Access denied: Police will ‘never know’ contents of phones
A MAN who claimed he was unable to remember his pass code to unlock two encrypted mobile phones when police raided his home has been sentenced to a jail term.
Ephraim Waretini suffered apparent memory loss as police executed a court-issued search warrant at his home in Springfield Lakes on September 10 last year.
At Ipswich Magistates Court this week Ephraim Reheri Tekohanga Runolp Waretini, 27, of Redbank Plains, pleaded guilty to contravening a police order about information necessary to access information stored electronically on September 10, 2019; and breach of his bail conditions.
Police prosecutor Sergeant Brad Dick said police searched the house and found one encrypted mobile phone in his bedroom.
Waretini did not provide access to the phone as requested.
Despite being directed again to unlock it, and warned a number of times that he was committing an offence, Waretini did not unlock his phone.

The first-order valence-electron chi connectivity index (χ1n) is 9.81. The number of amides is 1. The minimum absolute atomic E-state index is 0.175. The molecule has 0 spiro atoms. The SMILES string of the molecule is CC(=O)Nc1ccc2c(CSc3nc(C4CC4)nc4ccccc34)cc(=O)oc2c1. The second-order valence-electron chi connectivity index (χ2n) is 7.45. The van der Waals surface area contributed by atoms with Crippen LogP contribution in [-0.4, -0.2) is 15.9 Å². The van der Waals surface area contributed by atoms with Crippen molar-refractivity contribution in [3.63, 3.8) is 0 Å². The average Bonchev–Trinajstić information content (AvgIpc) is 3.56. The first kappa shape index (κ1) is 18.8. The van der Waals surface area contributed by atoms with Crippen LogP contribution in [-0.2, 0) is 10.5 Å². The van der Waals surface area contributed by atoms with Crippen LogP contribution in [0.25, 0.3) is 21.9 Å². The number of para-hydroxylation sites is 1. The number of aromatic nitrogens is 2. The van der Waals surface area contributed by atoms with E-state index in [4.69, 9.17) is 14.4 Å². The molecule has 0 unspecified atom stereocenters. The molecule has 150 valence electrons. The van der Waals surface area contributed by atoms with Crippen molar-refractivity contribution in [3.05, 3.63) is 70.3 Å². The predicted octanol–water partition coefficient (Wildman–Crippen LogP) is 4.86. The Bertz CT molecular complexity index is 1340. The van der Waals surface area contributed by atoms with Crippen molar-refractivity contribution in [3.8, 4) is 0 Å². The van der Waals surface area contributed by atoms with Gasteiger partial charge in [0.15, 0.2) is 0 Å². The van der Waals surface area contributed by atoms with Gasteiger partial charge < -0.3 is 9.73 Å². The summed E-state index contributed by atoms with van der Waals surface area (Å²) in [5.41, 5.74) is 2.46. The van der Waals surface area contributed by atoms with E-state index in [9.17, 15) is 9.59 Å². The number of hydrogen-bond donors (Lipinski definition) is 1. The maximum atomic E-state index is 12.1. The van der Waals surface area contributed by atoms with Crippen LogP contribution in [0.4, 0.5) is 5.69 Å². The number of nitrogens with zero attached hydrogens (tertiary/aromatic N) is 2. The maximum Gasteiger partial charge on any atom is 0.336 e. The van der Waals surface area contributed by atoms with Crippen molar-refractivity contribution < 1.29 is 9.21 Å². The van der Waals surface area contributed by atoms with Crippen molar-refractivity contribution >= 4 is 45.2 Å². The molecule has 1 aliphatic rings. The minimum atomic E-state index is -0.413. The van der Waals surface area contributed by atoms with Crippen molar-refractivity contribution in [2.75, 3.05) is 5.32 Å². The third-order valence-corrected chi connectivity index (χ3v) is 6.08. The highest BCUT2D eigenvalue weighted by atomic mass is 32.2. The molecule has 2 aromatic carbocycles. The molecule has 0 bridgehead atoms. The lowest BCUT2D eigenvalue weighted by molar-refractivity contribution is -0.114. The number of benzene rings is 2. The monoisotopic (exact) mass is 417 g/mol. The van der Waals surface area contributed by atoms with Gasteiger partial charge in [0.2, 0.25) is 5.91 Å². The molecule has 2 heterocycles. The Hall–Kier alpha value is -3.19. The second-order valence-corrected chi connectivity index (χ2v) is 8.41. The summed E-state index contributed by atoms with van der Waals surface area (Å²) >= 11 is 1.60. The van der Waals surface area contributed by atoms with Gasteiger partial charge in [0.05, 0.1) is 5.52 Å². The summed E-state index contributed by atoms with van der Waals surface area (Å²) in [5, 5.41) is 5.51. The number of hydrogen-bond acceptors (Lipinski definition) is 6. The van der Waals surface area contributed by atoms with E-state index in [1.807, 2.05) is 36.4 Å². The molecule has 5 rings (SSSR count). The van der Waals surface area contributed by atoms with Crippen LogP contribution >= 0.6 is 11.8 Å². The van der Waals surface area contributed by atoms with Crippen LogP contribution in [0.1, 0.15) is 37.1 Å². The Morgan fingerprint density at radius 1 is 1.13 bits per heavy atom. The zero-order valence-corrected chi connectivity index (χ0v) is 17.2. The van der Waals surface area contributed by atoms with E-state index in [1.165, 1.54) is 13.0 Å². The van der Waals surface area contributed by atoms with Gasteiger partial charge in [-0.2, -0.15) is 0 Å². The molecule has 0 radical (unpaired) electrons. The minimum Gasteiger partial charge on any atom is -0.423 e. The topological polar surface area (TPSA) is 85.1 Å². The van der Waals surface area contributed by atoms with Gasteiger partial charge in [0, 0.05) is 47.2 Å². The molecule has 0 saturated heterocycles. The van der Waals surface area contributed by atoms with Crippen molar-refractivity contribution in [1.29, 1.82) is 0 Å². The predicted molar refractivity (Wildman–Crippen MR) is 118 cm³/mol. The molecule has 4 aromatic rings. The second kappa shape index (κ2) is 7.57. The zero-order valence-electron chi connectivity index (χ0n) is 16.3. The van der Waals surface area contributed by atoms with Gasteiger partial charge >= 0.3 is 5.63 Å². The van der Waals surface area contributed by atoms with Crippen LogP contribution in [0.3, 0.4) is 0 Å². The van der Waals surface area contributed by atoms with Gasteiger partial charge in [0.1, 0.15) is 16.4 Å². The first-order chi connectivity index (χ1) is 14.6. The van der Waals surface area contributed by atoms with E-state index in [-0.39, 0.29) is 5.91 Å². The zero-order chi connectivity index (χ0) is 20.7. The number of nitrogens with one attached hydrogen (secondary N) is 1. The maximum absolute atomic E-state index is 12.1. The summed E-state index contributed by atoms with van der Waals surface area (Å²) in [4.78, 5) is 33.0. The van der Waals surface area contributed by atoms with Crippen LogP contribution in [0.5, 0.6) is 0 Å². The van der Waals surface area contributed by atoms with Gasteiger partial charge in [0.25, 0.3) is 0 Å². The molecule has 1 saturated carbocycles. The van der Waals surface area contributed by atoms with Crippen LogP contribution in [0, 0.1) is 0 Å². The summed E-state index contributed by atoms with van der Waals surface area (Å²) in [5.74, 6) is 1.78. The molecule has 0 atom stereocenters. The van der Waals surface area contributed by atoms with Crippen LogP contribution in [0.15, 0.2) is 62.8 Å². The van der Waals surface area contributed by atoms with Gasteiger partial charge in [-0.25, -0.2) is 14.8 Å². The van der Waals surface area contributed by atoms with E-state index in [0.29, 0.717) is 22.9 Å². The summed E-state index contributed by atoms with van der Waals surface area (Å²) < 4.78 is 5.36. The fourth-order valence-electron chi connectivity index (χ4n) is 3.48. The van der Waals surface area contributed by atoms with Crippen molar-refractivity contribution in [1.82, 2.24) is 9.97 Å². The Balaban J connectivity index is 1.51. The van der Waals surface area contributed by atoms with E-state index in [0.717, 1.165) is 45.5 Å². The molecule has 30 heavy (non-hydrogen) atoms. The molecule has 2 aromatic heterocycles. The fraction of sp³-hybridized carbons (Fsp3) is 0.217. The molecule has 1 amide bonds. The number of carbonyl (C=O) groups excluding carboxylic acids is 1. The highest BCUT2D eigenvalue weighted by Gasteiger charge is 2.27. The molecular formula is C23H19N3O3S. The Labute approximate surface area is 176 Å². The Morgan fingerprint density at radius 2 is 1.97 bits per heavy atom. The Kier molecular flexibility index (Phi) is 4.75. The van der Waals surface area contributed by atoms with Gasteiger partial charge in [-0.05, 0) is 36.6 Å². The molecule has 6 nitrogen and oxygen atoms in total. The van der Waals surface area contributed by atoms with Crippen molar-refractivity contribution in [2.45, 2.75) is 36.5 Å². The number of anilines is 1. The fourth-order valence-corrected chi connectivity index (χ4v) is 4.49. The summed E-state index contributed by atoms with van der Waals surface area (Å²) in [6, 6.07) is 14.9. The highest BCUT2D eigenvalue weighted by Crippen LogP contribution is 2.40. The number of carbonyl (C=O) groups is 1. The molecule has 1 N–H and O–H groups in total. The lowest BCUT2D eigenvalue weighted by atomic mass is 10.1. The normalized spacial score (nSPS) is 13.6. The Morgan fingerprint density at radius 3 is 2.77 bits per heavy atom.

Sgt Dick said a second encrypted phone was found beneath a bowl on a dining table and Waretini also declined to give police access to this device.
Waretini was arrested and taken to the police watch-house before being bailed.
Sgt Dick said Waretini breached a bail condition by not reporting to Springfield Lakes police station on October 16.
Defence lawyer Evan Corcoran said Waretini was a man of good character with no criminal history and there had been "significant co-operation", with an early plea.
Magistrate Virginia Sturgess questioned Mr Corcoran's claim of an early plea, saying Waretini's legal representatives had attempted to enter pleas of guilty some time before.
Sgt Dick said the police file shows a guilty plea had been indicated on April 1.
"There was some attempt to unlock the mobile devices by my client, it was unsuccessful," Mr Corcoran said.
"He unfortunately could not remember the exact code numbers."
Mr Corcoran sought a significant fine but not a jail penalty with no conviction recorded.
Ms Sturgess said a maximum jail term of five years could be imposed, to act as a deterrent.
"It will be forever unknown as to what may have been concealed on the two encrypted phones," Ms Sturgess said.
"You say it was yours yet refused to provide access. A second phone you again failed to provide.
"It is serious to defy a court order."
After taking into account his good work ethic and no criminal history, Ms Sturgess said it was still an offence that warranted a period in prison as a deterrent.
Waretini was sentenced to a nine-month jail term which was suspended for two years.
He was fined $200 for the bail breach, with no conviction recorded.